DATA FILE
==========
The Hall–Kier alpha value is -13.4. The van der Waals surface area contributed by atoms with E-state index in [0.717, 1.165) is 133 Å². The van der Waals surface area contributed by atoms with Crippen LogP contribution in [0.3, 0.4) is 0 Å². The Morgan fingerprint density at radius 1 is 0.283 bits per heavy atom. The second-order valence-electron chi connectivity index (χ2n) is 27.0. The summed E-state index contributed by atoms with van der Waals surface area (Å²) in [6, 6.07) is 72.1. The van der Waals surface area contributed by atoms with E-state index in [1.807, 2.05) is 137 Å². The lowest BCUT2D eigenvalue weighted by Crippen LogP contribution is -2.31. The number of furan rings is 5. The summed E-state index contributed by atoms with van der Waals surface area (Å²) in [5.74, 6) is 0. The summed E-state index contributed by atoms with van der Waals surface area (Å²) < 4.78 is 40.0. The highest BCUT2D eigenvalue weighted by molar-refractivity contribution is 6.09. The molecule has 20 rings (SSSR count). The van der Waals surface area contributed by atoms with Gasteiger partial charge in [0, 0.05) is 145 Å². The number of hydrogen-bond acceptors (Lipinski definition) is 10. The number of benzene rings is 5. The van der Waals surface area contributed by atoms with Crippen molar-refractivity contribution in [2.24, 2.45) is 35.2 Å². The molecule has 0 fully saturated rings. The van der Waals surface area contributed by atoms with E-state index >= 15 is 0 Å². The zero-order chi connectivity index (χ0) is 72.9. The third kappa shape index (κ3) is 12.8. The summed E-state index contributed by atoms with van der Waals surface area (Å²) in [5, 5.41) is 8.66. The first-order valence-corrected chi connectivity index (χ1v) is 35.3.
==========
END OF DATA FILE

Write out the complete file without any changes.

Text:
The Hall–Kier alpha value is -13.4. The van der Waals surface area contributed by atoms with E-state index in [0.717, 1.165) is 133 Å². The van der Waals surface area contributed by atoms with Crippen LogP contribution in [0.3, 0.4) is 0 Å². The Morgan fingerprint density at radius 1 is 0.283 bits per heavy atom. The second-order valence-electron chi connectivity index (χ2n) is 27.0. The summed E-state index contributed by atoms with van der Waals surface area (Å²) in [6, 6.07) is 72.1. The van der Waals surface area contributed by atoms with E-state index in [1.807, 2.05) is 137 Å². The lowest BCUT2D eigenvalue weighted by Crippen LogP contribution is -2.31. The number of furan rings is 5. The summed E-state index contributed by atoms with van der Waals surface area (Å²) in [5.74, 6) is 0. The summed E-state index contributed by atoms with van der Waals surface area (Å²) < 4.78 is 40.0. The highest BCUT2D eigenvalue weighted by molar-refractivity contribution is 6.09. The molecule has 20 rings (SSSR count). The van der Waals surface area contributed by atoms with Gasteiger partial charge in [0, 0.05) is 145 Å². The number of hydrogen-bond acceptors (Lipinski definition) is 10. The number of benzene rings is 5. The van der Waals surface area contributed by atoms with Crippen molar-refractivity contribution in [2.24, 2.45) is 35.2 Å². The molecule has 0 fully saturated rings. The van der Waals surface area contributed by atoms with E-state index >= 15 is 0 Å². The zero-order chi connectivity index (χ0) is 72.9. The third kappa shape index (κ3) is 12.8. The summed E-state index contributed by atoms with van der Waals surface area (Å²) in [5, 5.41) is 8.66. The first-order valence-corrected chi connectivity index (χ1v) is 35.3.